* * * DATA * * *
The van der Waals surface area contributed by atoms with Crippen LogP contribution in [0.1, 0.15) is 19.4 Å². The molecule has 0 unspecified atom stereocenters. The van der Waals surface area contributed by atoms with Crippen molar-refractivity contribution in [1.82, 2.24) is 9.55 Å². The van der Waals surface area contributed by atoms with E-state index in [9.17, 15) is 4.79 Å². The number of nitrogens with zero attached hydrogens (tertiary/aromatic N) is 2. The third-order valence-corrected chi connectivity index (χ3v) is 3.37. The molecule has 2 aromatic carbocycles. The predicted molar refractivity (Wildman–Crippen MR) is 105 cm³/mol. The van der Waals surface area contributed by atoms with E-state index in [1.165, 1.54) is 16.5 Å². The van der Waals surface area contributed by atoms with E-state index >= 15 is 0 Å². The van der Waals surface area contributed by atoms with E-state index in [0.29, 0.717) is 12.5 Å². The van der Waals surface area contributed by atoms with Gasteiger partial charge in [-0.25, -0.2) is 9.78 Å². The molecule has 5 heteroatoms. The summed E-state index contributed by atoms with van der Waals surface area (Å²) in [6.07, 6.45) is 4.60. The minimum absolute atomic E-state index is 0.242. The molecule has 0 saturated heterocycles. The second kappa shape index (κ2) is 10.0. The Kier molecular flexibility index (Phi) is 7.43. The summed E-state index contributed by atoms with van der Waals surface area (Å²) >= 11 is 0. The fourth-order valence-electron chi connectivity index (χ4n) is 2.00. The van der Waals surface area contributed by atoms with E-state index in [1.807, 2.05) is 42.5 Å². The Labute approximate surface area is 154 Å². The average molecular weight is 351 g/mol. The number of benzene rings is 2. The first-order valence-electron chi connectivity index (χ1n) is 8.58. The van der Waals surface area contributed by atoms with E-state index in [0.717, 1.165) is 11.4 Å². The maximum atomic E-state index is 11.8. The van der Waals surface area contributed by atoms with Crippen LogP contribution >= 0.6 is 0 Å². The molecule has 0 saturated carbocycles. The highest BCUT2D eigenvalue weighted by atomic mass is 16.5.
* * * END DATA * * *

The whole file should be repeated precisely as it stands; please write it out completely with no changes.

The van der Waals surface area contributed by atoms with Crippen LogP contribution in [0.1, 0.15) is 19.4 Å². The molecule has 0 unspecified atom stereocenters. The van der Waals surface area contributed by atoms with Crippen molar-refractivity contribution in [1.82, 2.24) is 9.55 Å². The van der Waals surface area contributed by atoms with E-state index in [9.17, 15) is 4.79 Å². The number of nitrogens with zero attached hydrogens (tertiary/aromatic N) is 2. The third-order valence-corrected chi connectivity index (χ3v) is 3.37. The molecule has 2 aromatic carbocycles. The predicted molar refractivity (Wildman–Crippen MR) is 105 cm³/mol. The van der Waals surface area contributed by atoms with E-state index in [1.165, 1.54) is 16.5 Å². The van der Waals surface area contributed by atoms with E-state index >= 15 is 0 Å². The van der Waals surface area contributed by atoms with E-state index in [0.29, 0.717) is 12.5 Å². The van der Waals surface area contributed by atoms with Gasteiger partial charge in [-0.25, -0.2) is 9.78 Å². The molecule has 5 heteroatoms. The summed E-state index contributed by atoms with van der Waals surface area (Å²) in [6.07, 6.45) is 4.60. The minimum absolute atomic E-state index is 0.242. The molecule has 0 saturated heterocycles. The second kappa shape index (κ2) is 10.0. The Kier molecular flexibility index (Phi) is 7.43. The summed E-state index contributed by atoms with van der Waals surface area (Å²) >= 11 is 0. The fourth-order valence-electron chi connectivity index (χ4n) is 2.00. The van der Waals surface area contributed by atoms with E-state index in [1.807, 2.05) is 42.5 Å². The Labute approximate surface area is 154 Å². The average molecular weight is 351 g/mol. The number of benzene rings is 2. The first-order valence-electron chi connectivity index (χ1n) is 8.58. The van der Waals surface area contributed by atoms with E-state index in [0.717, 1.165) is 11.4 Å². The maximum atomic E-state index is 11.8. The van der Waals surface area contributed by atoms with Crippen LogP contribution >= 0.6 is 0 Å². The molecule has 0 saturated carbocycles. The highest BCUT2D eigenvalue weighted by atomic mass is 16.5.